How to Avoid a Drag in Productivity During the Summer?

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Have you ever noticed that during the summer your employees can get stressed more easily? Given the fact that summer is usually the time when people go on vacations, employees tend to day-dream about the weekend or even a longer vacation.

In some cases, most companies register a decrease in morale and productivity during the summer. So how can you counter this problem that may arise at any point in time? Maybe it never crossed your mind that by offering employees longer weekend is the best way to get more things done.

According to a recent survey from the Society for Human Resource Management (SHRM), companies that allow workers to leave early on Fridays or on any other day of the week, if they will make up the hours on other days, will benefit from a fresh morale boost among employees with little to no negative consequences.

Lisa Hord, the co-leader of SHRM’s Workplace Flexibility Initiative stated that in this day and age when companies ask more from employees but offer less, they should at least be providing them with more flexibility so that morale issues will not arise.

For example, in the United States, more and more businesses are starting to do just that. Today, approximately 43 percent of American companies offer (some) employees more flexible work schedules, whereas in 2008 only 38 percent were using this practice. The study looked at around 1.000 businesses that had 50 or more employees.

Moreover, from the SHRM survey we noticed that, usually, small businesses are the companies that will most likely offer flexible work schedules rather than big companies.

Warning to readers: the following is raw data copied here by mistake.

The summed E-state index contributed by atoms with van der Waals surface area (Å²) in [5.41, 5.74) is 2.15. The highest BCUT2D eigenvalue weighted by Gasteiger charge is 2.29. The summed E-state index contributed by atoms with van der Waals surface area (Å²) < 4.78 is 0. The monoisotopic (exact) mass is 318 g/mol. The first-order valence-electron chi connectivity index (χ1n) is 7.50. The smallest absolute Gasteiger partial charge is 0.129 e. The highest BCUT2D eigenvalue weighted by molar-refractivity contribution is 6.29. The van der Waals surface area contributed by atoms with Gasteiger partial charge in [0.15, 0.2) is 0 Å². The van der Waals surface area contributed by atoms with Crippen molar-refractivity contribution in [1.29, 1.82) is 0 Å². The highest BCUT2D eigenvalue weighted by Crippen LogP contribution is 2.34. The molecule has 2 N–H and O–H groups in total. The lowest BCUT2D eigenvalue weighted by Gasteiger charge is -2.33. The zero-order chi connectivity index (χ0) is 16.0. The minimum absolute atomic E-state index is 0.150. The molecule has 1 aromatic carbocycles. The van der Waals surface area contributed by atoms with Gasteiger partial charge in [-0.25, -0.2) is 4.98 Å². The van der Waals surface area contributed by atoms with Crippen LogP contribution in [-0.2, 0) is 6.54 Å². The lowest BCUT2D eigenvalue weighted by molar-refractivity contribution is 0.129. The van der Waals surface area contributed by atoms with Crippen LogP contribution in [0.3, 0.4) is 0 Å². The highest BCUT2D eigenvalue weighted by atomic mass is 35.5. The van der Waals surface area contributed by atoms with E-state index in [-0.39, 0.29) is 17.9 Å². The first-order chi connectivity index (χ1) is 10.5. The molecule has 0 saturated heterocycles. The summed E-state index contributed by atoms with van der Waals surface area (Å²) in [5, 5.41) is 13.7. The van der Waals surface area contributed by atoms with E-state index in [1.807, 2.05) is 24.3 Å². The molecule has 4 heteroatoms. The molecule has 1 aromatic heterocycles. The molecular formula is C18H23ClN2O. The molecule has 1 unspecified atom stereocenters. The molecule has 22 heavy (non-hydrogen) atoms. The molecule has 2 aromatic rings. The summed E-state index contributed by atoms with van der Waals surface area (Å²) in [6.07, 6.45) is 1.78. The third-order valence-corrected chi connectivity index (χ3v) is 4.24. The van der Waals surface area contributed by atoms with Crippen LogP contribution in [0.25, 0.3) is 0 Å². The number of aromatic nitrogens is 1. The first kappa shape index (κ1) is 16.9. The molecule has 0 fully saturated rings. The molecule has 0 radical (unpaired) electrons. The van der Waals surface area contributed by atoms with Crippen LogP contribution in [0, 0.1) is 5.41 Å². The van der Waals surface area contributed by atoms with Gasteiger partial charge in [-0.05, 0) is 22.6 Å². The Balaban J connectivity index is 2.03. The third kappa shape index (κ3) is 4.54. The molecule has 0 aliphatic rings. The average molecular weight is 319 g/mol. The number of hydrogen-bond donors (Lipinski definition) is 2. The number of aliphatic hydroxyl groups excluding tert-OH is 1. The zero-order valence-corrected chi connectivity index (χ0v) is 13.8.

It may sound weird at first but, by offering employees a flexible work schedule during the summer time, the productivity increases given the tendency among employees to hyper-focus during regular hours.

As we’ve previously stated, the 9-to-5 work schedule is antiquated and it leads to a drag in productivity. And we’ve got the reasons to prove it:

First of all, it simply cannot and does not build trust. Employees should feel passionate about the work they do and they should come to work with a sincere smile on their face. Yes, you are the one who makes the major decisions, but try not to control everything. Let your employees do their work as they see fit. This will increase the chances they will own their work and aspire to become better.

Second of all, it’s distracting. It’s highly unlikely that the tasks of your employees just so happen to fit perfectly in a 9-to-5 schedule. Instead of making them waste time thinking about the number of hours they clocked in, focus on whether they have completed their tasks.

Third of all, it’s detrimental to the concept of teamwork. By having individual members of your team bound by set hours will most certainly produce tension in the work environment. Employees will feel frustrated over who’s pulling their weight. Instead of doing this you should allow your employees to fulfil team goals and encourage them to collaborate more to make the goals attainable.

So, would you let your employees set their own schedules? Comment below and let us know what you think of this practice.

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